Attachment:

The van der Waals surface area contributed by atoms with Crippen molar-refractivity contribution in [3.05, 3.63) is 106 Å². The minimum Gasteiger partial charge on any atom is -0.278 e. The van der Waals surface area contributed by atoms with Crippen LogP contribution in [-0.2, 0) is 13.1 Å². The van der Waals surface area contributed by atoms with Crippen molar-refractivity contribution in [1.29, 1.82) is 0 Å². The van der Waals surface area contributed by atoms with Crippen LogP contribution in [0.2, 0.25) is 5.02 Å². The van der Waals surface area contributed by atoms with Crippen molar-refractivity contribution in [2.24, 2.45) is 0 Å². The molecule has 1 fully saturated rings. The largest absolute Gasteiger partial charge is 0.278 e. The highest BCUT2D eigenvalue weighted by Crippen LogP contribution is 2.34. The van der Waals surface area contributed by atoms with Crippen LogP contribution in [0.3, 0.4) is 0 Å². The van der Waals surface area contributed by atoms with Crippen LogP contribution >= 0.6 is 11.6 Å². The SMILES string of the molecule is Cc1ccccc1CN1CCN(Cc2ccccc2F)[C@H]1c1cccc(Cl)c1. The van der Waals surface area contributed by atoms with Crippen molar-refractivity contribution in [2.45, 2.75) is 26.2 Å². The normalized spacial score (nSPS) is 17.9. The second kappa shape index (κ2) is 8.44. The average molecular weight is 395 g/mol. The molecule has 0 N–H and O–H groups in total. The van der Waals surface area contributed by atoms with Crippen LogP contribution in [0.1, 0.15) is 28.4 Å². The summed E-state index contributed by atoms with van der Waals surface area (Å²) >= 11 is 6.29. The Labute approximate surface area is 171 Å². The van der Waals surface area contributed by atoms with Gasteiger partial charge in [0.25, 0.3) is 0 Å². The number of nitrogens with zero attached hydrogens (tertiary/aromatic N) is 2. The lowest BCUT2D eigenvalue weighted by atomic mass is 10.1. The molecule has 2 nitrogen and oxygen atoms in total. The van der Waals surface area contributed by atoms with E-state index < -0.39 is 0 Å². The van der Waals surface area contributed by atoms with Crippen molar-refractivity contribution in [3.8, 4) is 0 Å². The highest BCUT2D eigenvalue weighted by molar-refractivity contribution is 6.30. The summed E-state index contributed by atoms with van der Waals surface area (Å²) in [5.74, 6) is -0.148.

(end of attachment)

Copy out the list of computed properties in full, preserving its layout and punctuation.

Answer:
The van der Waals surface area contributed by atoms with Crippen molar-refractivity contribution in [3.05, 3.63) is 106 Å². The minimum Gasteiger partial charge on any atom is -0.278 e. The van der Waals surface area contributed by atoms with Crippen LogP contribution in [-0.2, 0) is 13.1 Å². The van der Waals surface area contributed by atoms with Crippen molar-refractivity contribution in [1.29, 1.82) is 0 Å². The van der Waals surface area contributed by atoms with Crippen LogP contribution in [0.2, 0.25) is 5.02 Å². The van der Waals surface area contributed by atoms with Crippen molar-refractivity contribution in [2.24, 2.45) is 0 Å². The molecule has 1 fully saturated rings. The largest absolute Gasteiger partial charge is 0.278 e. The highest BCUT2D eigenvalue weighted by Crippen LogP contribution is 2.34. The van der Waals surface area contributed by atoms with Crippen LogP contribution in [0.3, 0.4) is 0 Å². The van der Waals surface area contributed by atoms with Crippen LogP contribution >= 0.6 is 11.6 Å². The SMILES string of the molecule is Cc1ccccc1CN1CCN(Cc2ccccc2F)[C@H]1c1cccc(Cl)c1. The van der Waals surface area contributed by atoms with Crippen molar-refractivity contribution in [2.45, 2.75) is 26.2 Å². The normalized spacial score (nSPS) is 17.9. The second kappa shape index (κ2) is 8.44. The average molecular weight is 395 g/mol. The molecule has 0 N–H and O–H groups in total. The van der Waals surface area contributed by atoms with Crippen LogP contribution in [0.1, 0.15) is 28.4 Å². The summed E-state index contributed by atoms with van der Waals surface area (Å²) >= 11 is 6.29. The Labute approximate surface area is 171 Å². The van der Waals surface area contributed by atoms with Gasteiger partial charge in [0.25, 0.3) is 0 Å². The number of nitrogens with zero attached hydrogens (tertiary/aromatic N) is 2. The lowest BCUT2D eigenvalue weighted by atomic mass is 10.1. The molecule has 2 nitrogen and oxygen atoms in total. The van der Waals surface area contributed by atoms with E-state index < -0.39 is 0 Å². The van der Waals surface area contributed by atoms with Crippen molar-refractivity contribution in [3.8, 4) is 0 Å². The highest BCUT2D eigenvalue weighted by molar-refractivity contribution is 6.30. The summed E-state index contributed by atoms with van der Waals surface area (Å²) in [5.74, 6) is -0.148.